Don't buy that extra SSD just yet—it looks like Call of Duty: Black Ops - Cold War (opens in new tab) won't eat up as much of our disk space as we previously thought. In a new blog post outlining preload times (opens in new tab) and download sizes, Activision snuck in a big amendment (opens in new tab) to the space required on PC, dropping it all the way from 175GB to 82GB required for the full game, at least at launch.
Keep in mind, Cold War's various graphical levels and "content packs" will affect that download size. If you're planning on playing the multiplayer and nothing else, you can skip the Campaign and Zombies download to slash the total size down. Playing on "Ultra Graphics" mode, presumably with 4K textures and other fancy bells and whistles, will greatly bloat the game's size.
It's possible that the previous size requirement was an estimate that included future updates, and that Activision reduced the requirement to just what will actually be there at launch, but we won't know that until sometime after launch.
Here's the full rundown of download sizes that (hopefully) won't change again before launch.
Cold War PC download sizes
- Multiplayer Only: 35GB
- Full Game: 82GB
- Full Game (Ultra Graphics): 125GB
Maybe I'm too acquainted with big games eating up my SSD in 2020 (opens in new tab), but I'm pretty happy with those numbers. I'm especially jazzed about the ability to delete parts of the game on PC, a feature that didn't come to Modern Warfare's PC version until last month (opens in new tab). It's weird that this update has yet to be reflected on Cold War's official Battle Net page (it's still reading the incorrect 175GB figure). You'd think Activision would want to scream to the heavens about the good news.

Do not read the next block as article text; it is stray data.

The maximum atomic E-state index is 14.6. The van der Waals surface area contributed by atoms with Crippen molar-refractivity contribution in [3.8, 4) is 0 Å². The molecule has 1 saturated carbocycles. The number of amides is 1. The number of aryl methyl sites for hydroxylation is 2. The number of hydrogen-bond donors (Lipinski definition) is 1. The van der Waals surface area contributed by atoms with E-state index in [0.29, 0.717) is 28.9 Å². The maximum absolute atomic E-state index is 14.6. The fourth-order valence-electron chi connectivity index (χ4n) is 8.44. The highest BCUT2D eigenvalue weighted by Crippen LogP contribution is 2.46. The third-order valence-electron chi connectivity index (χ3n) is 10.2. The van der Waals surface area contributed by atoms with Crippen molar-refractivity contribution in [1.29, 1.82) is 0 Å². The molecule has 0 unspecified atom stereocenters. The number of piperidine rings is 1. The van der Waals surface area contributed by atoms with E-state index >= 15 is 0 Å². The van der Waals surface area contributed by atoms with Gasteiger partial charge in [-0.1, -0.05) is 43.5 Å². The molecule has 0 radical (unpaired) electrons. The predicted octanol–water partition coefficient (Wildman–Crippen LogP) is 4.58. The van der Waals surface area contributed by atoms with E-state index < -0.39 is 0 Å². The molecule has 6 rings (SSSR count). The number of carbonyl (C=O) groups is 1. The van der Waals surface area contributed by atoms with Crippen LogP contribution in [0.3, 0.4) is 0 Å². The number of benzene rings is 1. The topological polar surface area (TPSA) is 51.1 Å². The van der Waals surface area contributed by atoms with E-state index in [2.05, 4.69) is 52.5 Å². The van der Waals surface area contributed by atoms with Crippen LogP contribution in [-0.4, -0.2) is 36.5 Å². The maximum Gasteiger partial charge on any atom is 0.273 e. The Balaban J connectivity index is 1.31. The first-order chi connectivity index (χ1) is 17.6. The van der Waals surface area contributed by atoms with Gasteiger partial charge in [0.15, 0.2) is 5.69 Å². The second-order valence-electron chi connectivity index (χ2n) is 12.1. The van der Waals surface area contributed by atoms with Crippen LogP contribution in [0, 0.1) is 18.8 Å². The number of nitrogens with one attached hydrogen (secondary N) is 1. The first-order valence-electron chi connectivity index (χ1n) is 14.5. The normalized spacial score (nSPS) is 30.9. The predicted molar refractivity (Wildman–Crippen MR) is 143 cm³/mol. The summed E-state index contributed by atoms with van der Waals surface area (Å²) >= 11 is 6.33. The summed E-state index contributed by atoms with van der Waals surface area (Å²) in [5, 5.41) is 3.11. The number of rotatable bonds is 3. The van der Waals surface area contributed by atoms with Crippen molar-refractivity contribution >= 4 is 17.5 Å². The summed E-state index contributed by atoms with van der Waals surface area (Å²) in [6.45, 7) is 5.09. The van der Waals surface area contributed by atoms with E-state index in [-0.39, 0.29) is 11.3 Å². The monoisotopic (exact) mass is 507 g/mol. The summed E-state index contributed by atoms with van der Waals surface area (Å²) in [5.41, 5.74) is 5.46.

Even more interesting is that Cold War on PC will total out to be smaller than its PS4 and Xbox One counterparts (95GB and 93GB respectively). The Ultra Graphics requirements on PC are also smaller than the required 133-136GB download on PS5 and Xbox Series X. It sounds like the Raven/Treyarch camp learned a lesson from the ongoing headaches with Modern Warfare. Though, to be fair, Cold War doesn't have to factor in Warzone's significant disk hunger.